The Q&A Archives: Corn Fungus

Question: I created a new garden two years ago. I amended the soil using composted horse manure (the king with sawdust instead of straw). I have planted corn in the garden both years and have ended up with small stalks and ears of fungus nor corn. The ears start out loking good then all of a sudden the kernels start to turn into a puffy fungus that, until you open the ear, you can not tell is not corn. The garden is watered by mother nature only after they sprout in the spring. Up till then I provide them with 'city' water. Is the problem with the type of manure I am using or is it something else. The first year corn and stalks were not composted back into the garden so not to spread the fungus. The other corps, tomatoes, peppers (hot & bell), onions, beens, pumpkins, cucumbers, sunflowers, squash, and mellons were not effected (at least it did not look like it). Please let me know.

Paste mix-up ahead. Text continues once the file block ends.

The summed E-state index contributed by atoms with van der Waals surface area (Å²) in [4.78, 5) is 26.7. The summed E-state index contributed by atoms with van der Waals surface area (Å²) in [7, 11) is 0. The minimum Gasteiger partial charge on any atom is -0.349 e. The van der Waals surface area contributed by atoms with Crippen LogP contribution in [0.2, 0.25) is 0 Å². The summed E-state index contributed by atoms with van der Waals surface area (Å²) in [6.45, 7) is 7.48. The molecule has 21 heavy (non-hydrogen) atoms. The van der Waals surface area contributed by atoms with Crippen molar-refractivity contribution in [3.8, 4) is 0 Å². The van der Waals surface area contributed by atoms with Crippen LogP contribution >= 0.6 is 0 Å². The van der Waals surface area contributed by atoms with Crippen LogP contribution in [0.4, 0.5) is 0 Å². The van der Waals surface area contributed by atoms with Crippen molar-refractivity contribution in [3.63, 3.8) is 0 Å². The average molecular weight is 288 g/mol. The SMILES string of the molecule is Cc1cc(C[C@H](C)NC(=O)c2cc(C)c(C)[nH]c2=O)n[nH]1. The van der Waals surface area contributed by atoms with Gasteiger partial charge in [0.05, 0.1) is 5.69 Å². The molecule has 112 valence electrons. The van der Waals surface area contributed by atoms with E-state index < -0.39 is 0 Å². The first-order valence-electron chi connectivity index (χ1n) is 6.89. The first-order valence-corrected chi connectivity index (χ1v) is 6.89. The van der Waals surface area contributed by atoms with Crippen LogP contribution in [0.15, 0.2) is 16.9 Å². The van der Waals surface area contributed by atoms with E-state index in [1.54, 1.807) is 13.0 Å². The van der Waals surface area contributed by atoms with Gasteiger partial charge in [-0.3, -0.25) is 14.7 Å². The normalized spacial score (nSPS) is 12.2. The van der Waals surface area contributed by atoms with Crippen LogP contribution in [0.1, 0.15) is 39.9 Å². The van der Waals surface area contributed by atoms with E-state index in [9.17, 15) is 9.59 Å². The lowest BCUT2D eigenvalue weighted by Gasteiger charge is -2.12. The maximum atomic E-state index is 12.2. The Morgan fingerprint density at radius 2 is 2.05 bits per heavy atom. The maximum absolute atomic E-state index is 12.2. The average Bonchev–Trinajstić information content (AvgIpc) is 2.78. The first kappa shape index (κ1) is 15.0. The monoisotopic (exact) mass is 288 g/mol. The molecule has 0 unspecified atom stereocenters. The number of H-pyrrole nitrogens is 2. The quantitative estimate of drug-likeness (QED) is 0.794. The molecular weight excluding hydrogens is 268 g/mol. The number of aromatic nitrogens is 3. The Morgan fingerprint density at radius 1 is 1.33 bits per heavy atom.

Answer: Sounds like a classic case of smut. Corn smut (Sphacelotheca reiliana) is a fungus that survives as spores in soil for 5 to 7 years. The spores are windblown so can travel far distances. Infection occurs at temperatures of 68F to 86F degrees. There are several corn varieties that are resistant to smut such as 'Reliance'. Try pre-germinating your seed between damp paper towels and then planting shallow (1 inch) in your soil. The seedling stage is the most susceptible stage. Keep the seedbed moist for the first 4 weeks after planting, and try to plant upwind of infected garden beds.

Hope you have a better harvest next year. Incidentally, corn smut is a trendy new food found on the menus of expensive restaurants!

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